Hypothyroidism Symptoms Checklist - And More
Our hypothyroidism symptoms checklist below will help you with knowing the signs of having this condition. Hypothyroidism is a condition where the thyroid gland does not make enough thyroid hormone to meet your body’s needs. When this occurs, a lot of the body’s functions will slow down1.
What is the thyroid?
The thyroid is a small butterfly-shaped gland located in the front of the neck. It sends out hormones that can help control how your body uses energy. Since every part of the body uses energy, thyroid hormone plays an important role in the function of almost every organ, including the heart, brain, liver, kidneys, and skin1,2.
There are many causes of hypothyroidism. Among them are:
Hashimoto’s Thyroiditis. The most common form of hypothyroidism is Hashimoto’s thyroiditis. It is an autoimmune disorder where the thyroid is attacked by your own immune cells and over time, your gland may produce less thyroid hormone2.
Radiation Treatment. When patients with other medical conditions are treated with radiation in their head or neck, thyroid gland damage can cause it to produce less hormones3.
Congenital Hypothyroidism. Sometimes, babies can have hypothyroidism if they are born with an absent or partially formed thyroid, or if their thyroid cells do not work correctly3.
Pituitary gland damage. The pituitary gland in the brain sends out a hormone (TSH) which tells the thyroid gland how much thyroid hormone (T4 & T3) to make. If the pituitary is damaged by a tumor, radiation, or surgery, it may no longer produce TSH (thyroid stimulating hormone), resulting in the thyroid producing less T4 and T31.
Too much or too little iodine. The thyroid gland needs iodine to make thyroid hormone. Having too little or too much iodine in the diet can cause or worsen hypothyroidism3.
As outlined above, there are many different causes of hypothyroidism, so be sure to check with your physician to determine the cause.
Hypothyroidism Symptoms Checklist
*These symptoms are a generalized group that have been noted in individuals with hypothyroidism in the past, but they overlap with many other diseases. If you have any combination of these symptoms, it does not always mean you have hypothyroidism. Rather, they are an indicator that it might be good to check thyroid function.
General/Metabolism-related factors 1,3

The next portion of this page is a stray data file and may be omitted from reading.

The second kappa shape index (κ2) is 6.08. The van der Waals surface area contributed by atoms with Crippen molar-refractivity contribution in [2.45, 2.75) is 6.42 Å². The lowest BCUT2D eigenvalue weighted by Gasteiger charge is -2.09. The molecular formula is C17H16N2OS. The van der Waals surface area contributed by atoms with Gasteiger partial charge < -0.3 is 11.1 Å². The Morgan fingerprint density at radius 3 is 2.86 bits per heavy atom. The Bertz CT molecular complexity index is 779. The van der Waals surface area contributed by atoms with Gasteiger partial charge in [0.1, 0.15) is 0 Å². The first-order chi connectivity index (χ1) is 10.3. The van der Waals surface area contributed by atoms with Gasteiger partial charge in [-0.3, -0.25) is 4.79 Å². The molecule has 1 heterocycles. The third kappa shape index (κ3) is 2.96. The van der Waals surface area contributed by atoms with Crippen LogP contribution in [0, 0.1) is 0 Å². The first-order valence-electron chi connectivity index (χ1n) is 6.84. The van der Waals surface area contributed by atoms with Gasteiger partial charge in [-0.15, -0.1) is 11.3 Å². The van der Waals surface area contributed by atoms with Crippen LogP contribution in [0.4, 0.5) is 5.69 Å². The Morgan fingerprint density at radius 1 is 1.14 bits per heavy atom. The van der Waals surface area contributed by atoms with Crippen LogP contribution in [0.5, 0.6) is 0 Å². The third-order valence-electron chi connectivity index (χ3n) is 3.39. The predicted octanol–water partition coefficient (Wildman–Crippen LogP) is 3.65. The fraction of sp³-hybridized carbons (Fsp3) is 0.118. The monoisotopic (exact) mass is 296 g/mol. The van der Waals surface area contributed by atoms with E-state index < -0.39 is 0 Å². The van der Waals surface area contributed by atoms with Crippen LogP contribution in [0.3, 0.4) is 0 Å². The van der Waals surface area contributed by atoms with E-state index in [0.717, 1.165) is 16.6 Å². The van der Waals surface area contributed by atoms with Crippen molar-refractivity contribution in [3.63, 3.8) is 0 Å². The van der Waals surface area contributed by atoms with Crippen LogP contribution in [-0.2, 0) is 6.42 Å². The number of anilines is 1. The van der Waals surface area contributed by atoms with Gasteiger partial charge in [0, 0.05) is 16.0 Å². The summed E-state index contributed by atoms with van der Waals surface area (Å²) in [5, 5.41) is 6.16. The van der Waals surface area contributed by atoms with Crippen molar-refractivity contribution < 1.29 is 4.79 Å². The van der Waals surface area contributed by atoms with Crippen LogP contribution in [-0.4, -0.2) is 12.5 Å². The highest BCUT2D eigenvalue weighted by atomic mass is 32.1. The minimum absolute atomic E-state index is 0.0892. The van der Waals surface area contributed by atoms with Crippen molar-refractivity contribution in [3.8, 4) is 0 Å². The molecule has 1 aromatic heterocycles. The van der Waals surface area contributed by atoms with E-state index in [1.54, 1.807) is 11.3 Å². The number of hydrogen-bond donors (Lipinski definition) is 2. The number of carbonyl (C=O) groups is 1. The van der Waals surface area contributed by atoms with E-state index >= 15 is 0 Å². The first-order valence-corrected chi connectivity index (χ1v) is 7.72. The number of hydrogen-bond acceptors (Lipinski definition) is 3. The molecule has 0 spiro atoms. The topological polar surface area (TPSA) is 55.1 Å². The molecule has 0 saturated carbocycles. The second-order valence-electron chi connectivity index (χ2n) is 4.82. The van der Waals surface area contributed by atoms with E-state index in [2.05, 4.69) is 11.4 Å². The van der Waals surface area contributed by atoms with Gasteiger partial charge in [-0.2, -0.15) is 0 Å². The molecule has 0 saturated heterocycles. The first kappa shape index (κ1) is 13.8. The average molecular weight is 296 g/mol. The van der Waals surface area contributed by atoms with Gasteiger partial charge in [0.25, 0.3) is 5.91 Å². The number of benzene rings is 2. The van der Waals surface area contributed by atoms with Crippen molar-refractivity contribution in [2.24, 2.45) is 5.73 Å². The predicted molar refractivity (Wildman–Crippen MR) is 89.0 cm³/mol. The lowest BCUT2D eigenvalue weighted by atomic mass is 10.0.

● Weight gain
● Fluid retention
● Decreased sweating
● Increased sensitivity to cold
Skin, Hair, and Nails 4
● Dry skin
● Coarse hair with increased hair loss
● Brittle nails
● Decreased heart rate
● Elevated cholesterol levels
How do I know if I have hypothyroidism?
Since the symptoms of hypothyroidism can potentially overlap with hyperthyroidism, other endocrine diseases, or even non-endocrine causes, the best way to know if you have hypothyroidism is to visit your primary care physician or an endocrinologist. By reviewing your blood work and listening to your history, they can accurately diagnose and recommend a plan of care or follow-up.
What blood work is needed to test for hypothyroidism?3
TSH (thyroid stimulating hormone)
TSH is a stimulating hormone released by the pituitary gland. It binds to your thyroid cells and stimulates it to release thyroid hormone. If TSH levels are high, it could indicate hypothyroidism since low thyroid hormone levels will cause the pituitary to release more TSH.
T4 & T3
T4 and T3 are your thyroid hormones. T4 is the one that is primarily checked, and if its levels are abnormally low*, it indicates hypothyroidism.
*Important note- since the “normal” levels of T3 and T4 fall in a very wide range, individuals can have varying definitions of what a “normal” or “abnormal” level is for them.
If there are thyroid antibodies present in the bloodstream, it can indicate likelihood of an autoimmune disease being the cause of the hypothyroidism.
How is hypothyroidism treated?1
Hypothyroidism is treated by replacing the hormone that your own thyroid is struggling to make, in order to raise the levels of thyroid hormone to what they should be for you. Levothyroxine is a medication that is identical to the hormone that the thyroid normally makes. It comes in the form of a daily pill. The dosage of the medication will vary significantly from person-to-person, since it depends on your body’s specific thyroid levels.
Your primary care physician or endocrinologist will require repeat blood work every 3 to 6 months initially in order to keep track of your thyroid hormone levels and adjust the dosage of medication as needed.
Authors: Dr. Anjanette Tan, MD, FACE; Yasasvhinie Santharam
- Heymann WR. Cutaneous manifestations of thyroid disease. J Am Acad Dermatol. 1992 Jun;26(6):885-902. doi: 10.1016/0190-9622(92)70130-8. PMID: 1607406.
- I Klein, K Ojamaa, Thyroid hormone and the cardiovascular system: from theory to practice, The Journal of Clinical Endocrinology & Metabolism, Volume 78, Issue 5, 1 May 1994, Pages 1026–1027, https://doi-org.proxy.kcumb.edu/10.1210/jcem.78.5.8175954
- Green ST, Ng JP. Hypothyroidism and anaemia. Biomed Pharmacother. 1986;40(9):326-31. PMID: 3828479.